|September 23 2012, 12:12 AM||#5951|
Two Minnesota mechanical engineers were standing at the base of a flagpole, looking up.
A woman walks by and asks what they were doing. ‘We’re supposed to find the height of the flagpole,’ said Sven, ‘but we don’t have a ladder.
The woman took a wrench from her purse, loosened a few bolts, and laid the pole down.
Then she took a tape measure from her pocketbook, took a measurement, announced, ‘Eighteen feet, six inches, and walked away.
Ollie shook his head and laughed. ‘Ain’t that just like a woman! We ask for the height and she gives us the length!’
Sven and Ollie are currently working for the United States Government.
|September 23 2012, 12:26 AM||#5952|
BIRTH OF THE FAMOUS NAMES
STRANGE NATURAL CIRCUMSTANCES CREATED THE FAMOUS NAMES
This was actually the financier's daughter's name.
This came from name of the river Adobe Creek that ran behind the house of founder John Warnock.
It was the favorite fruit of founder Steve Jobs. He was three months late in filing a name for the business, and he threatened to call his company APPL*E Computers if the other colleagues didn't suggest a better name by 5 O'clock that evening.
It is not an acronym as popularly believed.
It is short for San Francisco .
This name was formed by using COMp, for computer, and PAQ to denote a small integral object.
The name was derived from the founder's name Dr. Michael Cowpland. It stands for COwpland REsearchLaboratory.
The name started as a joke boasting about the amount of information the search-engine would be able to search. It was originally named 'Googol', a word for the number represented by 1 followed by 100 zeros. After founders- Stanford graduate students Sergey Brin and Larry Page presented their project to an angel investor, they received a cheque made out to 'Google' ...thus the name.
Founder Jack Smith got the idea of accessing e-mail via the web from a computer anywhere in the world. When Sabeer Bhatia came up with the business plan for the mail service, he tried all kinds of names ending in 'mail' and finally settled for as it included the letters "html" - the programming language used to write web pages. It was initially referred to as with selective upper casing.
Bill Hewlett and Dave Packard tossed a coin to decide whether the company they founded would be called Hewlett-Packard or Packard-Hewlett.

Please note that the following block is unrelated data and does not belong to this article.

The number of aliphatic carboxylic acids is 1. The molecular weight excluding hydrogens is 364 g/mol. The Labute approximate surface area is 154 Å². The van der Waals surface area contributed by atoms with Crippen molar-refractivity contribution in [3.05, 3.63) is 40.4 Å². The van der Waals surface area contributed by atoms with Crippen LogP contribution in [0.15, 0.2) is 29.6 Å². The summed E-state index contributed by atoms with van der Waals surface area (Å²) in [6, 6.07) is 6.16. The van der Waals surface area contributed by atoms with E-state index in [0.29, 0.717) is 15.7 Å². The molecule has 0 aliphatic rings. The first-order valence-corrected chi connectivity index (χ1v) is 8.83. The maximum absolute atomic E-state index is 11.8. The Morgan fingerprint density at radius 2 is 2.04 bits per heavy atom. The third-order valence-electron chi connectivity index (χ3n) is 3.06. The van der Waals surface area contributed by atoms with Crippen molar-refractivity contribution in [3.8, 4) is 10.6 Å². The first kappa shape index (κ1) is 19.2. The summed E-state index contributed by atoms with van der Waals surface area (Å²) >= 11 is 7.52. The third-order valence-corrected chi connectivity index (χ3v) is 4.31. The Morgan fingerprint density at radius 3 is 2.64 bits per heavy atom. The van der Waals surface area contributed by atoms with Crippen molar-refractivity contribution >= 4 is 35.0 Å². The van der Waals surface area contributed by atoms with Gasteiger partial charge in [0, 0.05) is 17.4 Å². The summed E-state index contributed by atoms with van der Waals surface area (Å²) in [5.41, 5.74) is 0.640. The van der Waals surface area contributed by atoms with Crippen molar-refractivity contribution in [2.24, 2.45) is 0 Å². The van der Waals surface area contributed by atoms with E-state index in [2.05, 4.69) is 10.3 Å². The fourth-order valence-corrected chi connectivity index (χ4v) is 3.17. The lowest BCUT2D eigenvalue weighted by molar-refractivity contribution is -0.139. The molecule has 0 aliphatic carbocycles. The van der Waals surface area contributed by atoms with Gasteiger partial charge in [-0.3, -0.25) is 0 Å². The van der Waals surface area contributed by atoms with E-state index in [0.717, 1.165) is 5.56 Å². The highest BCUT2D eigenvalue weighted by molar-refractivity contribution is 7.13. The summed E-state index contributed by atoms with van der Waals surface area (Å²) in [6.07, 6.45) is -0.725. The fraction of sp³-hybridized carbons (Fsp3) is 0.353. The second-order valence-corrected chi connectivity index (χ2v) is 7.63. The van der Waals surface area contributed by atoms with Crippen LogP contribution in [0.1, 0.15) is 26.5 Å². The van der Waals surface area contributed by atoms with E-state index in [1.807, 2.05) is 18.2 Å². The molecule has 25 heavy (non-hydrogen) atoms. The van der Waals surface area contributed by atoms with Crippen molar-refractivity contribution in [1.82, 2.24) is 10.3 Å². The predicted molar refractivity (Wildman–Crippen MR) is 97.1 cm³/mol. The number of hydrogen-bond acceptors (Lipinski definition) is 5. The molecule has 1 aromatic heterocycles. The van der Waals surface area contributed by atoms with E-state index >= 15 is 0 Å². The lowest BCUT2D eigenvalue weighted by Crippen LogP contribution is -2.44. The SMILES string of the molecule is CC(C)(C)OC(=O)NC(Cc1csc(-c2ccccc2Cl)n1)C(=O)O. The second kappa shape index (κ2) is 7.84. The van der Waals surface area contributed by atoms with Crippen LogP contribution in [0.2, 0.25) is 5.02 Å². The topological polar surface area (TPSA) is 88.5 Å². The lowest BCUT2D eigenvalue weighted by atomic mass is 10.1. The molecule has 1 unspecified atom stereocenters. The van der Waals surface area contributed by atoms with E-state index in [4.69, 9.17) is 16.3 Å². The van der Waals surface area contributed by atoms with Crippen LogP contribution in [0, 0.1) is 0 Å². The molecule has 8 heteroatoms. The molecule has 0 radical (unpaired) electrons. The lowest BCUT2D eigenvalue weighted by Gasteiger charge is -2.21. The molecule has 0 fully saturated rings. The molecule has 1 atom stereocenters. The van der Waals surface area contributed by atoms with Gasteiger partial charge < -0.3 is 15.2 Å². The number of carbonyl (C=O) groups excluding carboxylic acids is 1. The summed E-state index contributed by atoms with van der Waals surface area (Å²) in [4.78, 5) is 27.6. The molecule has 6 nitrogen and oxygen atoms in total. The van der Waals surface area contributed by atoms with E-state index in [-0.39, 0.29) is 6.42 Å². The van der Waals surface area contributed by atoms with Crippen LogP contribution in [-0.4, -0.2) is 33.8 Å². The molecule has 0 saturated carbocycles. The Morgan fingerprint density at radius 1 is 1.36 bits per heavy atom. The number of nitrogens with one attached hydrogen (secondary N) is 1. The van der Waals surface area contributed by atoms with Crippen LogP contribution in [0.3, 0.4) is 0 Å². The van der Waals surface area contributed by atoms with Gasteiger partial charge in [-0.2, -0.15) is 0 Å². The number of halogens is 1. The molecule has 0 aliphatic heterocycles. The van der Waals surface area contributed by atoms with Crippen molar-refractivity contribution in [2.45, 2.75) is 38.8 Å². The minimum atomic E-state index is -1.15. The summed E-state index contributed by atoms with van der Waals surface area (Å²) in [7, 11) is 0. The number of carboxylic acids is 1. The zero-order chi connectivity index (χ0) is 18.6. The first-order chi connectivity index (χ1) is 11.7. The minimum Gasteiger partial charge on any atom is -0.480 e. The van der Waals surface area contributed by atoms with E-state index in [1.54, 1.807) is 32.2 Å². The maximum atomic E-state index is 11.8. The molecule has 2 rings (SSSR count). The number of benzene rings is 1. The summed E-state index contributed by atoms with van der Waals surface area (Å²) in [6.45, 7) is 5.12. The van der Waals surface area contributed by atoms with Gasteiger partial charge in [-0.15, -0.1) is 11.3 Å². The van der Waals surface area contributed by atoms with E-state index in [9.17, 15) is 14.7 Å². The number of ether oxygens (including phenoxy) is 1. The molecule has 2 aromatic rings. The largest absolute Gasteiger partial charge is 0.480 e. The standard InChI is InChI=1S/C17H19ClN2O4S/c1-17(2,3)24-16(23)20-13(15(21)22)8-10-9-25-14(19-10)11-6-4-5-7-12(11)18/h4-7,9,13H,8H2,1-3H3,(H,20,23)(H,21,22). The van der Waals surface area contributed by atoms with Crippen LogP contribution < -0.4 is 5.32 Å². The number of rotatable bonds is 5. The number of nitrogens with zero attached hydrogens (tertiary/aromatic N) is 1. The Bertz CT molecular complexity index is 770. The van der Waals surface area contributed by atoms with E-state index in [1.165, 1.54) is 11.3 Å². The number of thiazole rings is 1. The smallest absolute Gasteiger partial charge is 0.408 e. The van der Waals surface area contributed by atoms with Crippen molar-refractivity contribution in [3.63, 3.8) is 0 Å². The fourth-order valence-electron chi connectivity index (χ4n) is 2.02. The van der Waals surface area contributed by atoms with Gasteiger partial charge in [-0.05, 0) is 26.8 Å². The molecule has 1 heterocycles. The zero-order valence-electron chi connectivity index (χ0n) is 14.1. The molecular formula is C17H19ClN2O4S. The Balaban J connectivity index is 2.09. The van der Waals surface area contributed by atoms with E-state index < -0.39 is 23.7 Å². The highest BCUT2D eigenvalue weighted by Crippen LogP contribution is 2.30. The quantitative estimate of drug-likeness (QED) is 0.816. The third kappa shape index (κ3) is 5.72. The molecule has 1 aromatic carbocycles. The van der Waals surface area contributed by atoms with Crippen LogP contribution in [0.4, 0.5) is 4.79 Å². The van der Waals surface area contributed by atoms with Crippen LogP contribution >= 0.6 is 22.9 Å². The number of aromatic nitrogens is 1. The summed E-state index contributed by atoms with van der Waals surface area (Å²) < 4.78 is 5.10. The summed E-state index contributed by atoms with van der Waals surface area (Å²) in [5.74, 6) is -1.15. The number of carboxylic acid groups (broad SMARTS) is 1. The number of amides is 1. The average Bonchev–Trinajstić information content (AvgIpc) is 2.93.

Bob Noyce and Gordon Moore wanted to name their new company ' Moore Noyce'but that was already trademarked by a hotel chain so they had to settle for an acronym of INTegrated ELectronics.
Mitch Kapor got the name for his company from 'The Lotus Position' or 'Padmasana'. Kapoor used to be a teacher of Transcendental Meditation of Maharishi Mahesh Yogi.
Coined by Bill Gates to represent the company that was devoted to MICROcomputer SOFTware. Originally christened Micro-Soft, the '-' was removed later on.
Larry Ellison and Bob Oats were working on a consulting project for the CIA (Central Intelligence Agency). The code name for the project was called Oracle (the CIA saw this as the system to give answers to all questions or something such). The project was designed to help use the newly written SQL code by IBM. The project eventually was terminated but Larry and Bob decided to finish what they started and bring it to the world. They kept the name Oracle and created the RDBMS engine.
Later they kept the same name for the company.
It originated from the Latin word 'sonus' meaning sound, and 'sonny' a slang used by Americans to refer to a bright youngster.
Founded by four Stanford University buddies, SUN is the acronym for Stanford University Network. Andreas Bechtolsheim built a microcomputer; Vinod Khosla recruited him and Scott McNealy to manufacture computers based on it, and Bill Joy to develop a
UNIX-based OS for the computer.
The word was invented by Jonathan Swift and used in his book 'Gulliver's Travels'. It represents a person who is repulsive in appearance and action and is barely human. Yahoo! Founders Jerry Yang and David Filo selected the name because they considered themselves yahoos.